And much thought will need to be given to the role of jobs over the next 100 years. Could one imagine a country paying its citizens to be good parents and good citizens? Could one imagine -our- country doing this?

    Reply
    • 2. gasstationwithoutpumps  |  December 26, 2011 at 11:37 am

      CAD software has had very little improvement in the last 20 years, both for electronics and mechanical parts. It has gotten cheaper, but the user interfaces and underlying software are still essentially 1980s (or early) designs.

      There has been very little assistance from computer scientists in making the jobs of engineers more productive. The last big burst was when VLSI first became a fashionable topic in academia (over 30 years ago).

      Reply
      • 3. Alan Kay  |  December 26, 2011 at 12:13 pm

        Hi “Gas”

        I think you are right about the UIs for CAD …. but simulation of both electrical and mechanical CAD (FEM, etc.) has improved to the point of being above threshold in many areas.

        And IINM automatic optimization in both areas has improved greatly — it certainly has in digital realms both for standard chips, and especially for FPGA lower level programming and routing.

        One would like to have design tools that allow staying in the realm of “design thinking”, and this seems to be really impoverished these days in both mechanical, digital and general software compared to many advances in other parts of this problem.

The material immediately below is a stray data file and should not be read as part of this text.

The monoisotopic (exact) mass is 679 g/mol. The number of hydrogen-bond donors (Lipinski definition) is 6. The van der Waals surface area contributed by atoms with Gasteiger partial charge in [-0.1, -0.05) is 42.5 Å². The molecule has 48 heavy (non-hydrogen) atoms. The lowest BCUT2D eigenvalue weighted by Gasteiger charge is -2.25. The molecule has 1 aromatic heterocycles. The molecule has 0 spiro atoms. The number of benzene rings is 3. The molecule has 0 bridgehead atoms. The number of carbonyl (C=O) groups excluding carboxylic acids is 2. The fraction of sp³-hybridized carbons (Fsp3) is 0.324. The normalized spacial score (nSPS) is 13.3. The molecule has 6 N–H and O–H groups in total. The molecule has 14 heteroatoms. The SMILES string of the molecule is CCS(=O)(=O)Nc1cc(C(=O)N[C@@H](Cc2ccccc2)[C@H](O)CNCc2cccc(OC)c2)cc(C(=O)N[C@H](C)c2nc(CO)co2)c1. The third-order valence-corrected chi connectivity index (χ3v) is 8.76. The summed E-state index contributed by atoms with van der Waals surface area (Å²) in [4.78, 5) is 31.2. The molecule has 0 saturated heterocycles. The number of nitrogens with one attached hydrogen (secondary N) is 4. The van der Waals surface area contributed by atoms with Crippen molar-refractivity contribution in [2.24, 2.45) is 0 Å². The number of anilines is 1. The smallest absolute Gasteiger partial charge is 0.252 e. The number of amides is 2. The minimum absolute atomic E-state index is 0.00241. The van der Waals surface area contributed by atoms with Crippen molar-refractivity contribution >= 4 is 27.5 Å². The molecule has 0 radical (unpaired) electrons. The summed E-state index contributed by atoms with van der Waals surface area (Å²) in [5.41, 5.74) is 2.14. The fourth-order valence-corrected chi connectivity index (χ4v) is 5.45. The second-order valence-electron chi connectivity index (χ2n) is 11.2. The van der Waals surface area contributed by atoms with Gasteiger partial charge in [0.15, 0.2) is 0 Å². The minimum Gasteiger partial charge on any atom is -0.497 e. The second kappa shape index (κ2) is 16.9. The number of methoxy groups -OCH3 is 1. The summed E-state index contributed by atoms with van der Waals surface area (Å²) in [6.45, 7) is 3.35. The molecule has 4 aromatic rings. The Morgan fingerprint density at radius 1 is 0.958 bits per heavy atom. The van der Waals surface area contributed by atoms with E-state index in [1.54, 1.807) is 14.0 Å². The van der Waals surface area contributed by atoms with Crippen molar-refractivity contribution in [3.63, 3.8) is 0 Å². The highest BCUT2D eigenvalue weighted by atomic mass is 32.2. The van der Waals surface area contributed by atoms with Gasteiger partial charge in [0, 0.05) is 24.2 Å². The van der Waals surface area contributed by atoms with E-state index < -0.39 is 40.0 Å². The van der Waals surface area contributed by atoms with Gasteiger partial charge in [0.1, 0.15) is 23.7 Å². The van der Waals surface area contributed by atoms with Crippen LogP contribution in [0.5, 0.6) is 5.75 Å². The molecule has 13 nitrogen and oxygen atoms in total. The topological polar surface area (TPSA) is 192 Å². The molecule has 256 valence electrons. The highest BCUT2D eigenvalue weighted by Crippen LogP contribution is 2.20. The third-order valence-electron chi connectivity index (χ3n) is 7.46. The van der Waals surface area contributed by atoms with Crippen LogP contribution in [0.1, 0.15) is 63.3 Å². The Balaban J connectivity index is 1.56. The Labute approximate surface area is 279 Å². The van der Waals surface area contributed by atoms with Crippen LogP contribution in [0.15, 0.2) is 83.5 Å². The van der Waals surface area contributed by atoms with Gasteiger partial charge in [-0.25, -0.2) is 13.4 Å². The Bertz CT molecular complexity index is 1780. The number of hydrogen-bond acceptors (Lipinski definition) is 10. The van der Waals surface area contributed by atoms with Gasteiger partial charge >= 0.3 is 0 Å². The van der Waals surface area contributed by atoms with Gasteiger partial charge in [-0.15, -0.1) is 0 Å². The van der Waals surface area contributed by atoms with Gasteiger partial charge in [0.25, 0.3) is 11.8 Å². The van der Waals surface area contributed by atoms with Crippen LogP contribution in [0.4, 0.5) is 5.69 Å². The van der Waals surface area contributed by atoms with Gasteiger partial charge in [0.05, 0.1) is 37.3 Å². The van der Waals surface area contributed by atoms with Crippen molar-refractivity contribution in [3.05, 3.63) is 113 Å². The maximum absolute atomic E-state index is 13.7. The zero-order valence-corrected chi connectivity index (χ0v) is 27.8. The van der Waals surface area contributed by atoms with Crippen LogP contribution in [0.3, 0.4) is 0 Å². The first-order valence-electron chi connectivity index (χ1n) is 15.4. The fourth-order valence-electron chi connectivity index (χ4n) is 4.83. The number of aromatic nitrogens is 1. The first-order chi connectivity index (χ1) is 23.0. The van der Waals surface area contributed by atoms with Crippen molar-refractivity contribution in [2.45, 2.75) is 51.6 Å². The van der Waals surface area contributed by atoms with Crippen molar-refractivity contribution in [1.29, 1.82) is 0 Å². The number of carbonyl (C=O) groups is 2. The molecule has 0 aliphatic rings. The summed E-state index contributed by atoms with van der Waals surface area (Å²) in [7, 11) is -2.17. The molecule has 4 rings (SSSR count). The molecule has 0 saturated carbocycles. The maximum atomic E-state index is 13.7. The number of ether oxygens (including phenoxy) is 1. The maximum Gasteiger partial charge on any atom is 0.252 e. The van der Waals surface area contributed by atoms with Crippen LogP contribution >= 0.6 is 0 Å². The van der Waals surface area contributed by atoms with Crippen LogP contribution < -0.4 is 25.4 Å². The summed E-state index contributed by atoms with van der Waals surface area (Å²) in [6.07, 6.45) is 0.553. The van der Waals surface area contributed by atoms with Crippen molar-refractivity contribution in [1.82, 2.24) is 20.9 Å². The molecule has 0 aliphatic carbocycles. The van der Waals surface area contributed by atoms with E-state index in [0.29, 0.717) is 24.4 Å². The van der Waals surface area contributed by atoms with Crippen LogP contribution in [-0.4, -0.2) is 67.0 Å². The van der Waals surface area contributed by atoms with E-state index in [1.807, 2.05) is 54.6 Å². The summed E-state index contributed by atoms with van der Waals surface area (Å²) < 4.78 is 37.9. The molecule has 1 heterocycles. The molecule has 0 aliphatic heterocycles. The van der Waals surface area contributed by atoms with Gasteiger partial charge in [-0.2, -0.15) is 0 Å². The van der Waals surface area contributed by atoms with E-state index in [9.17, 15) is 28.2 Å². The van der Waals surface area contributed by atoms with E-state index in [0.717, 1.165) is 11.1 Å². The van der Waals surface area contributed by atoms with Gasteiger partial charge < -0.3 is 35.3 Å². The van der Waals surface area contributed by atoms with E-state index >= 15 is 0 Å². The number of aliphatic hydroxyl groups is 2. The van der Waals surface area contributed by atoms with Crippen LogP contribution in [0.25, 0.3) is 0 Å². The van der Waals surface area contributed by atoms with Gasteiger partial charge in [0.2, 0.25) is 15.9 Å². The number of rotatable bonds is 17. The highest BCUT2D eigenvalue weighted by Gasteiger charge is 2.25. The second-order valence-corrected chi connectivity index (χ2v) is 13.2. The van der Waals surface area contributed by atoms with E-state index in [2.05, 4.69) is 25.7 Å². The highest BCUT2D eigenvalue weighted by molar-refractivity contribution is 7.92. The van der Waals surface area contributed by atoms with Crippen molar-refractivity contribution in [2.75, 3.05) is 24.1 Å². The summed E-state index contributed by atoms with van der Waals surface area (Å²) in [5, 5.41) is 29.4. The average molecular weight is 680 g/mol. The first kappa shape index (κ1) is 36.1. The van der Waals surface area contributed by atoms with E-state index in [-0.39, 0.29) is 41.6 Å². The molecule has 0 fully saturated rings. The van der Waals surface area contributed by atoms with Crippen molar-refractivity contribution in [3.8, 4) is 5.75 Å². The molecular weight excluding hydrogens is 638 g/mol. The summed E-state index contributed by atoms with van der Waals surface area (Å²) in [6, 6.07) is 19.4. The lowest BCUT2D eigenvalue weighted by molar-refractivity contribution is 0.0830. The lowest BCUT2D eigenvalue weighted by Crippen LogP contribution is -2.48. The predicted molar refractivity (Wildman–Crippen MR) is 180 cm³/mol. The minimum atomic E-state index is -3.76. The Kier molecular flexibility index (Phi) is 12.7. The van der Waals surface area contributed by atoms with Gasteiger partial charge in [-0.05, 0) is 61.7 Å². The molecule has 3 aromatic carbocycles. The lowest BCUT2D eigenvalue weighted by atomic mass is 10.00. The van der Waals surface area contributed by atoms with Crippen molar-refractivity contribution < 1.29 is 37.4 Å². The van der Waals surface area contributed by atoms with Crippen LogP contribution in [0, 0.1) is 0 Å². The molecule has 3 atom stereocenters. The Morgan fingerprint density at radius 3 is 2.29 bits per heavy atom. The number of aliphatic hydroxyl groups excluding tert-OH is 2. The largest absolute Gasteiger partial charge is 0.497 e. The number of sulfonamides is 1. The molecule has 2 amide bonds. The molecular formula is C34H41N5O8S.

Reply
        • 4. gasstationwithoutpumps  |  December 27, 2011 at 6:01 pm

          I’ve been out of CAD for over 15 years, but when I got a copy of Eagle this summer to make some PCBs, it did not seem to be even as sophisticated as Magic (in user interface or routing capabilities), which was a VLSI CAD tool from the 1980s. Undoubtedly there are better tools out there (I’m using the free version of Eagle), but from what I’ve heard from the EEs, the Cadence tool suite is still an awful pain to use.

          I think that most of the advances in logic minimization also happened about 20 years ago, though I’ve not been following the field for the last 15.

          Reply
  • 5. Edward Bujak  |  December 26, 2011 at 10:45 am

    http://www.joannejacobs.com/2011/12/adventures-in-stem-1953/ is great.

    Two interesting takes:
    [1] Back in 1953 there was a STEM shortage? Wow, even before Sputnik (1957). Now I am confused. :)
    [2] Adults back then worried that comics would produce delinquents. Adults worry too much. Youth are resilient.

    Let me see, America is still the best at hosting the most creative minds and original work. OK, we are not good at mass production, but we create.

    The direct link to GE’s comics pushing STEM in 1953 is:

    http://www.gereports.com/how-ge-turned-to-comic-books-to-hook-young-talent/

    Reply
  • 6. Alfred Thompson  |  December 26, 2011 at 11:35 am

    Everyone wants to reduce this to a numbers game as if it were that simple. It is not as if we know all the problems that need to be solved let alone how many engineers it would take to solve them. I think far too many are willing to let the R&D go the way of manufacturing – off shore.

    Reply